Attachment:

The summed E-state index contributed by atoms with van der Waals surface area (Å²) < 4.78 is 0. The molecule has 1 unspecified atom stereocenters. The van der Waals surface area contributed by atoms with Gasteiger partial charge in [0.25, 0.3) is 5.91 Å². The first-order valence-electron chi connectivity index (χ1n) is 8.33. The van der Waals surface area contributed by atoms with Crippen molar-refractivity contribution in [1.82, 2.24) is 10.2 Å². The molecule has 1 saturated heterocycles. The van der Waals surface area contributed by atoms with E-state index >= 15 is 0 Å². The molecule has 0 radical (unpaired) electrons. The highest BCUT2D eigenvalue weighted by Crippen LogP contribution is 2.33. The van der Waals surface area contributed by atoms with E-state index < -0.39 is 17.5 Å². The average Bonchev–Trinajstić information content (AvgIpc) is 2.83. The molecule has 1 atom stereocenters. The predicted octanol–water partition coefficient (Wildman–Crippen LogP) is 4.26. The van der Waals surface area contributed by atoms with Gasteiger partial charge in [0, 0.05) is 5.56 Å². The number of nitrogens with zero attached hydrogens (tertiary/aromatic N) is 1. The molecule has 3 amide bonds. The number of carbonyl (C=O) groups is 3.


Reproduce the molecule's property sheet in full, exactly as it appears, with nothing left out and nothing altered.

The summed E-state index contributed by atoms with van der Waals surface area (Å²) < 4.78 is 0. The molecule has 1 unspecified atom stereocenters. The van der Waals surface area contributed by atoms with Gasteiger partial charge in [0.25, 0.3) is 5.91 Å². The first-order valence-electron chi connectivity index (χ1n) is 8.33. The van der Waals surface area contributed by atoms with Crippen molar-refractivity contribution in [1.82, 2.24) is 10.2 Å². The molecule has 1 saturated heterocycles. The van der Waals surface area contributed by atoms with E-state index >= 15 is 0 Å². The molecule has 0 radical (unpaired) electrons. The highest BCUT2D eigenvalue weighted by Crippen LogP contribution is 2.33. The van der Waals surface area contributed by atoms with E-state index < -0.39 is 17.5 Å². The average Bonchev–Trinajstić information content (AvgIpc) is 2.83. The molecule has 1 atom stereocenters. The predicted octanol–water partition coefficient (Wildman–Crippen LogP) is 4.26. The van der Waals surface area contributed by atoms with Gasteiger partial charge in [0, 0.05) is 5.56 Å². The number of nitrogens with zero attached hydrogens (tertiary/aromatic N) is 1. The molecule has 3 amide bonds. The number of carbonyl (C=O) groups is 3.